Life Is A Long Quiet River (Cert 15)
1 Disc Blu-ray (Distributor: Arrow Academy) Running Time: 91 minutes approx.
Release Date – July 20th
It’s all in the breeding. It is generally accepted that people turn out a certain way due to their surroundings or upbringing – those who grow up with luxury will never know the struggle of those living in poverty. Some get to experience both worlds but which one is the right one for them?
Two families who couldn’t be any more different are the impoverished Groseilles and the affluent Le Quesnoys. Both families are about to be united in shock when they each receive a letter from a nurse, Josette (Catherine Hiegel). Furious after being dumped by married lover Dr. Louis Mavial (Daniel Gélin), Josette reveals that 12 years earlier she swapped two babies born at the same time, handing them to the wrong parents.
Maurice Le Quesnoy went home with the Groseilles and Bernadette to the Le Quesnoys. The families agree Maurice (Benoît Magimel) should live with his real parents but fragile Bernadette (Valérie Lalonde) should not be told yet and remain where she is. By way of compensation, the Groseilles accept financial support from the Le Quesnoys as their “Momo” starts his new life.
French cinema can be an acquired tastes, more so their comedy. Unless they go all out wacky not all of the jokes translate to well for international audiences who aren’t ardent Francophiles. Life Is A Long Quiet River is the 1988 debut film from Etienne Chatiliez, a former advertising copywriter turned director of quirky commercials that led to a leap to film making.
Apparently a cult favourite among French teens from its regular presence on TV, echoes of Chatiliez’s advertising past can be found in the cynicism and satirical riffing on the rich lifestyle and the caricature of the slovenly existence of the poor. Coupled with how many of the scenes play out like unconnected vignettes, the loose narrative and structure is something of a detriment to the fertile plot.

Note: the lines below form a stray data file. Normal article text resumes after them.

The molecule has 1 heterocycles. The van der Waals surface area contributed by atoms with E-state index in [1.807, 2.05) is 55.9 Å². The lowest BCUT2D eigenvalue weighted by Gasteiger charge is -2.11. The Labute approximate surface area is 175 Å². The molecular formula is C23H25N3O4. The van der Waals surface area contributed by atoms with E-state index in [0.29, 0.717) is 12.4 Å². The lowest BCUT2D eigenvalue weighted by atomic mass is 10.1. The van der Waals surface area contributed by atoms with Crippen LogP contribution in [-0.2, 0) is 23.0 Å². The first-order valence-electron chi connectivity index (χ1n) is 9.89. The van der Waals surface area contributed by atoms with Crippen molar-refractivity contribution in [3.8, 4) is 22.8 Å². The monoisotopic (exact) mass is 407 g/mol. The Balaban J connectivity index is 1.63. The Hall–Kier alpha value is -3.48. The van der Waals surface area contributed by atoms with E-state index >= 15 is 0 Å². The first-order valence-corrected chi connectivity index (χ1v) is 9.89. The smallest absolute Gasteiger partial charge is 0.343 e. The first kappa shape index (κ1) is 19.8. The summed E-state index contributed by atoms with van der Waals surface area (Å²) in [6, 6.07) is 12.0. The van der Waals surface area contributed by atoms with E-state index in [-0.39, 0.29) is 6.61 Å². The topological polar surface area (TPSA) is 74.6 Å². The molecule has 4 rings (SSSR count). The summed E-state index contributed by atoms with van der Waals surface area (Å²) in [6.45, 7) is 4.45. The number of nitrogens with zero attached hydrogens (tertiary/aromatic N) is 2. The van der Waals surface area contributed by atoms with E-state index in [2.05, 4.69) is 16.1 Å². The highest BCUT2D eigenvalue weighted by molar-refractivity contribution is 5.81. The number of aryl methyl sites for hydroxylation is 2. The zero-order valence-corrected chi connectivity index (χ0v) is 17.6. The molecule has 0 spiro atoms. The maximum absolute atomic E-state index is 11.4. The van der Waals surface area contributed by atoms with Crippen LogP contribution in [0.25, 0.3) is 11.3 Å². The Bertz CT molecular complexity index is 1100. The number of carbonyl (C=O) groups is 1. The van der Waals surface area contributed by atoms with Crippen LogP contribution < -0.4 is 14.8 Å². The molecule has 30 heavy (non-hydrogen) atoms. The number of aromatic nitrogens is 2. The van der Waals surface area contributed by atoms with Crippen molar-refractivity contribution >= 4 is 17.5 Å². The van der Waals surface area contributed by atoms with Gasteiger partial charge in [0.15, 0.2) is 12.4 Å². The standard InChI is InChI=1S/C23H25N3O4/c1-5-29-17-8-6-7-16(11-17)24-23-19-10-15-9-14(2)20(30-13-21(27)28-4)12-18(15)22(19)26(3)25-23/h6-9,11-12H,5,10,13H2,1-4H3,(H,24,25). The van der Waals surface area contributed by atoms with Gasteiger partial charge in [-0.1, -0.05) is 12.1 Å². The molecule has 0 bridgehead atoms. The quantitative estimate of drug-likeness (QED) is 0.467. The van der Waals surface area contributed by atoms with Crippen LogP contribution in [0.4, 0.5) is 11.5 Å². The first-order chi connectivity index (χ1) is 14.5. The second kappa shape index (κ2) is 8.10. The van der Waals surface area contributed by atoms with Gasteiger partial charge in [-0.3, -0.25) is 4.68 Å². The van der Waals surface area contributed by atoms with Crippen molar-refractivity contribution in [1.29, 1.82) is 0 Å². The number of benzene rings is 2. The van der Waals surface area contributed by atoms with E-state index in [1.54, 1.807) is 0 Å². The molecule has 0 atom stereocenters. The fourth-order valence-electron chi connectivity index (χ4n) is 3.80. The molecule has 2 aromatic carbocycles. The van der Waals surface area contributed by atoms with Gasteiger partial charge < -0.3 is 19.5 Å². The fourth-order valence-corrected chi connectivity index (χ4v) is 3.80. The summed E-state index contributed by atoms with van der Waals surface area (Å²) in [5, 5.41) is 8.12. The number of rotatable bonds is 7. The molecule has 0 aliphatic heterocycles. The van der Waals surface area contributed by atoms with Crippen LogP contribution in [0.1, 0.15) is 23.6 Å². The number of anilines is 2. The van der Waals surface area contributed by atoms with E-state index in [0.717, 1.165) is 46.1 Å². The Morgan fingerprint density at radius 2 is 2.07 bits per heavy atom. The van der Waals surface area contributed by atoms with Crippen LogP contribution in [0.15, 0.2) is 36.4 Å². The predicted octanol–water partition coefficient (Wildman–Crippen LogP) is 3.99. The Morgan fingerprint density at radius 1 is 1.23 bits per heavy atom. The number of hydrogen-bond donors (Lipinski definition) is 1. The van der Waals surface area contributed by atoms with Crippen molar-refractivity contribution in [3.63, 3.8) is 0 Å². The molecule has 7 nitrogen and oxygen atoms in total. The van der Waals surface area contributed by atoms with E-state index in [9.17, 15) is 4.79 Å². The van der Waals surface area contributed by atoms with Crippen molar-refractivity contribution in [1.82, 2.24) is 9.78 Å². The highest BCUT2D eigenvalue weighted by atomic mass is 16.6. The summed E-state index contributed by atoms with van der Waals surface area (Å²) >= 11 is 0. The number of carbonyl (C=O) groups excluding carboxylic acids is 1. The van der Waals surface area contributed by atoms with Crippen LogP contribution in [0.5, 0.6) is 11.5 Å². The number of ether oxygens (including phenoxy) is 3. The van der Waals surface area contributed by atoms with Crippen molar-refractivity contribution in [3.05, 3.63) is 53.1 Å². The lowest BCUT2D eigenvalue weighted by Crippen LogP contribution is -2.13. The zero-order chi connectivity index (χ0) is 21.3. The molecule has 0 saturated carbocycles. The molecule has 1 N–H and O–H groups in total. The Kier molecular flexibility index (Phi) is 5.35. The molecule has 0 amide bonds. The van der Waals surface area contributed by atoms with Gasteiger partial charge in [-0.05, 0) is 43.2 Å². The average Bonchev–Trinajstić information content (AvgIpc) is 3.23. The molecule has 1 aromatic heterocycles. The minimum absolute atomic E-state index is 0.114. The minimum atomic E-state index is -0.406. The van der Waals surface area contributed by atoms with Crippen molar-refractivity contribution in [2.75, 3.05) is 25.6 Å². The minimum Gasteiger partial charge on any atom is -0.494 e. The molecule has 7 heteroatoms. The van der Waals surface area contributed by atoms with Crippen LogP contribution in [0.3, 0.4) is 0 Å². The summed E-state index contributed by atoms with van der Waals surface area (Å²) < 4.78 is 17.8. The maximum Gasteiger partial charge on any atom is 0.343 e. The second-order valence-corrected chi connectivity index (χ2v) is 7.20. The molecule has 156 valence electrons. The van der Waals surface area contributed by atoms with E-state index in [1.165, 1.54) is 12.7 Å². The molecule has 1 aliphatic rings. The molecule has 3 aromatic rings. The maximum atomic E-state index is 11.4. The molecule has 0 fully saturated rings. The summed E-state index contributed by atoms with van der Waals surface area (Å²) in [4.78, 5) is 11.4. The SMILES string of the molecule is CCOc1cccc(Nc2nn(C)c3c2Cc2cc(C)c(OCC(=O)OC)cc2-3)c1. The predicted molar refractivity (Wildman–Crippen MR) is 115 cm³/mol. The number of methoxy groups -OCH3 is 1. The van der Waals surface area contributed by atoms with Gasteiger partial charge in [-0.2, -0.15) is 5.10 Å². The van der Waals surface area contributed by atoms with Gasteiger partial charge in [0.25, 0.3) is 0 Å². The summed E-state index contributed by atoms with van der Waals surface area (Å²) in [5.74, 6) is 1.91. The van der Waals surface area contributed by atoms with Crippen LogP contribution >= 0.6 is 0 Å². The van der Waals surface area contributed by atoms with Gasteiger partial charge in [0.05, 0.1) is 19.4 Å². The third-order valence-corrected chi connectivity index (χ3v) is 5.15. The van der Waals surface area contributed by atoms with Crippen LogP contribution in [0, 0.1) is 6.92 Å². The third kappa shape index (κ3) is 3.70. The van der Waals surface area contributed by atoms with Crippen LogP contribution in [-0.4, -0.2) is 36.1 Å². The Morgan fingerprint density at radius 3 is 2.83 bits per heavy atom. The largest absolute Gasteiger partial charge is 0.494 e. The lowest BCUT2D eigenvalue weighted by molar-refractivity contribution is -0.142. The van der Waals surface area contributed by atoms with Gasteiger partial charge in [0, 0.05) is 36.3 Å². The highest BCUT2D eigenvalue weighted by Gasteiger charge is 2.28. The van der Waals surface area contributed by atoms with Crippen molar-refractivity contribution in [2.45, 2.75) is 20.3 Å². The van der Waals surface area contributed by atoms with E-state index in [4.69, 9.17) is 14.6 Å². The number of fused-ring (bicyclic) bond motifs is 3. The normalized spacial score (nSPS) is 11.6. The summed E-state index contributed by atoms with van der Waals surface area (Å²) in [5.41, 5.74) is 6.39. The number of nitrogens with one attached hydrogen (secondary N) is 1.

Chatiliez opens the film with a shot of the small grocery store run by immigrant Hamed (Abbes Zahmani), outside of which a parked car summarily explodes! According to a TV news bulletin shortly after, this was another in a spate of racially motivated attacks, yet the subject is ever breached again. It’s a hell of an opening but has nothing to do with the story other than to introduce Hamed since the Groseilles are regular customers, and Momo often works for him.
By the time the bombshell of the switch is dropped, the film is already 30 minutes old and has an hour left to run. The backstory needed telling but didn’t need this long to do so, a frustration that will be felt when the end credits run just as the story is picking up steam. Between the chapters of the saga of the doomed love affair, we are at least granted an introduction to the true stars of the show, the aggrieved families.